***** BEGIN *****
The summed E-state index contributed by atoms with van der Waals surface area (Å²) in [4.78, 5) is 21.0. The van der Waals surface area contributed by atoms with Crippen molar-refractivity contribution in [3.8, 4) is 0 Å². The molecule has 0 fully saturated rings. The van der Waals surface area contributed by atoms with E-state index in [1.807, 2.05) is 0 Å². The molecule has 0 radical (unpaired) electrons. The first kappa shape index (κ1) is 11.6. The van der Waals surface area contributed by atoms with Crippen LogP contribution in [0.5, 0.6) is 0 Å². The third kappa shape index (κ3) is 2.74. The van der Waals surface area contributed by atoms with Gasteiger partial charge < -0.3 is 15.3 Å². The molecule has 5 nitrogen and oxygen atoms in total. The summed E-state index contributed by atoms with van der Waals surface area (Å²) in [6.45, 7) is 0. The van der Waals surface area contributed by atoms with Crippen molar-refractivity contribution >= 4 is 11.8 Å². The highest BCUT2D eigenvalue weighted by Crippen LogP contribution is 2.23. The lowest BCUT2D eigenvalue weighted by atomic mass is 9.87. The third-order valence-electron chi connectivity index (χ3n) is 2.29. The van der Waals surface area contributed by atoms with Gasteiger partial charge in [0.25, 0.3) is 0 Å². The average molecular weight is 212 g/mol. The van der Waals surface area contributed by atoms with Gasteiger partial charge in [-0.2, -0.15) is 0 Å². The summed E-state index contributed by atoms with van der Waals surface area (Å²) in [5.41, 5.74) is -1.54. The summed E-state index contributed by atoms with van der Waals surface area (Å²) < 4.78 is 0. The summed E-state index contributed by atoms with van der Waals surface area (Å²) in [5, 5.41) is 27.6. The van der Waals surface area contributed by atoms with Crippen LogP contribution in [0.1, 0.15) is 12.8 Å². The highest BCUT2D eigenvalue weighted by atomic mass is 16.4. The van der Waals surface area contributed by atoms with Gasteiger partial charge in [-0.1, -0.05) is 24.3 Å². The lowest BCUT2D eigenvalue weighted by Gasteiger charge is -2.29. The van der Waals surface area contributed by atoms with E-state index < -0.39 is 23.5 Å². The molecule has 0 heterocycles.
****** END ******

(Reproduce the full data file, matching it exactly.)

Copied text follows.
The summed E-state index contributed by atoms with van der Waals surface area (Å²) in [4.78, 5) is 21.0. The van der Waals surface area contributed by atoms with Crippen molar-refractivity contribution in [3.8, 4) is 0 Å². The molecule has 0 fully saturated rings. The van der Waals surface area contributed by atoms with E-state index in [1.807, 2.05) is 0 Å². The molecule has 0 radical (unpaired) electrons. The first kappa shape index (κ1) is 11.6. The van der Waals surface area contributed by atoms with Crippen LogP contribution in [0.5, 0.6) is 0 Å². The third kappa shape index (κ3) is 2.74. The van der Waals surface area contributed by atoms with Gasteiger partial charge < -0.3 is 15.3 Å². The molecule has 5 nitrogen and oxygen atoms in total. The summed E-state index contributed by atoms with van der Waals surface area (Å²) in [6.45, 7) is 0. The van der Waals surface area contributed by atoms with Crippen molar-refractivity contribution >= 4 is 11.8 Å². The highest BCUT2D eigenvalue weighted by Crippen LogP contribution is 2.23. The lowest BCUT2D eigenvalue weighted by atomic mass is 9.87. The third-order valence-electron chi connectivity index (χ3n) is 2.29. The van der Waals surface area contributed by atoms with Gasteiger partial charge in [0.25, 0.3) is 0 Å². The average molecular weight is 212 g/mol. The van der Waals surface area contributed by atoms with Gasteiger partial charge in [-0.2, -0.15) is 0 Å². The summed E-state index contributed by atoms with van der Waals surface area (Å²) in [5.41, 5.74) is -1.54. The summed E-state index contributed by atoms with van der Waals surface area (Å²) < 4.78 is 0. The summed E-state index contributed by atoms with van der Waals surface area (Å²) in [5, 5.41) is 27.6. The van der Waals surface area contributed by atoms with Crippen LogP contribution in [0.1, 0.15) is 12.8 Å². The highest BCUT2D eigenvalue weighted by atomic mass is 16.4. The van der Waals surface area contributed by atoms with Gasteiger partial charge in [-0.1, -0.05) is 24.3 Å². The lowest BCUT2D eigenvalue weighted by Gasteiger charge is -2.29. The van der Waals surface area contributed by atoms with E-state index < -0.39 is 23.5 Å². The molecule has 0 heterocycles.